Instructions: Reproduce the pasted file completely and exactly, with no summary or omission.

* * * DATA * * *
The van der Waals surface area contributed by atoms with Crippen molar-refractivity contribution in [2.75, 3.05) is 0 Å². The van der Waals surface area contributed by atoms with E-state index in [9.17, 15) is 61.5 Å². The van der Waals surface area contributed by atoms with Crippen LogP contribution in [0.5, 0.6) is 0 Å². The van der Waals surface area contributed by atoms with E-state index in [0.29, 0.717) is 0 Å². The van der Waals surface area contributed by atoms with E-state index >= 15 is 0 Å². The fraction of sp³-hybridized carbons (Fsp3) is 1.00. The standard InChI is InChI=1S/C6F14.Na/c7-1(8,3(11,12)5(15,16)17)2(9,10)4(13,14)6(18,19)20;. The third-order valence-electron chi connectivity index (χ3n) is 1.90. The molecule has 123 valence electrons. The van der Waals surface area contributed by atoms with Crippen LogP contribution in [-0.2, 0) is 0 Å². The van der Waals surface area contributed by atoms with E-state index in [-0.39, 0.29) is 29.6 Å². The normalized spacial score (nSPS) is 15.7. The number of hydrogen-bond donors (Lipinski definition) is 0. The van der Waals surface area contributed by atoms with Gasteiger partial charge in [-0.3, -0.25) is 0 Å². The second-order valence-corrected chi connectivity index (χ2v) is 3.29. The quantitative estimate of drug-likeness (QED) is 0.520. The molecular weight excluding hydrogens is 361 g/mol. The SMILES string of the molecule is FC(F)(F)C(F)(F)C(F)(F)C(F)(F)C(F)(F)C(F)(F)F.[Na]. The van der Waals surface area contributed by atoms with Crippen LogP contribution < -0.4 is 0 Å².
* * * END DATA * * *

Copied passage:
The van der Waals surface area contributed by atoms with Crippen molar-refractivity contribution in [2.75, 3.05) is 0 Å². The van der Waals surface area contributed by atoms with E-state index in [9.17, 15) is 61.5 Å². The van der Waals surface area contributed by atoms with Crippen LogP contribution in [0.5, 0.6) is 0 Å². The van der Waals surface area contributed by atoms with E-state index in [0.29, 0.717) is 0 Å². The van der Waals surface area contributed by atoms with E-state index >= 15 is 0 Å². The fraction of sp³-hybridized carbons (Fsp3) is 1.00. The standard InChI is InChI=1S/C6F14.Na/c7-1(8,3(11,12)5(15,16)17)2(9,10)4(13,14)6(18,19)20;. The third-order valence-electron chi connectivity index (χ3n) is 1.90. The molecule has 123 valence electrons. The van der Waals surface area contributed by atoms with Crippen LogP contribution in [-0.2, 0) is 0 Å². The van der Waals surface area contributed by atoms with E-state index in [-0.39, 0.29) is 29.6 Å². The normalized spacial score (nSPS) is 15.7. The number of hydrogen-bond donors (Lipinski definition) is 0. The van der Waals surface area contributed by atoms with Gasteiger partial charge in [-0.3, -0.25) is 0 Å². The second-order valence-corrected chi connectivity index (χ2v) is 3.29. The quantitative estimate of drug-likeness (QED) is 0.520. The molecular weight excluding hydrogens is 361 g/mol. The SMILES string of the molecule is FC(F)(F)C(F)(F)C(F)(F)C(F)(F)C(F)(F)C(F)(F)F.[Na]. The van der Waals surface area contributed by atoms with Crippen LogP contribution < -0.4 is 0 Å².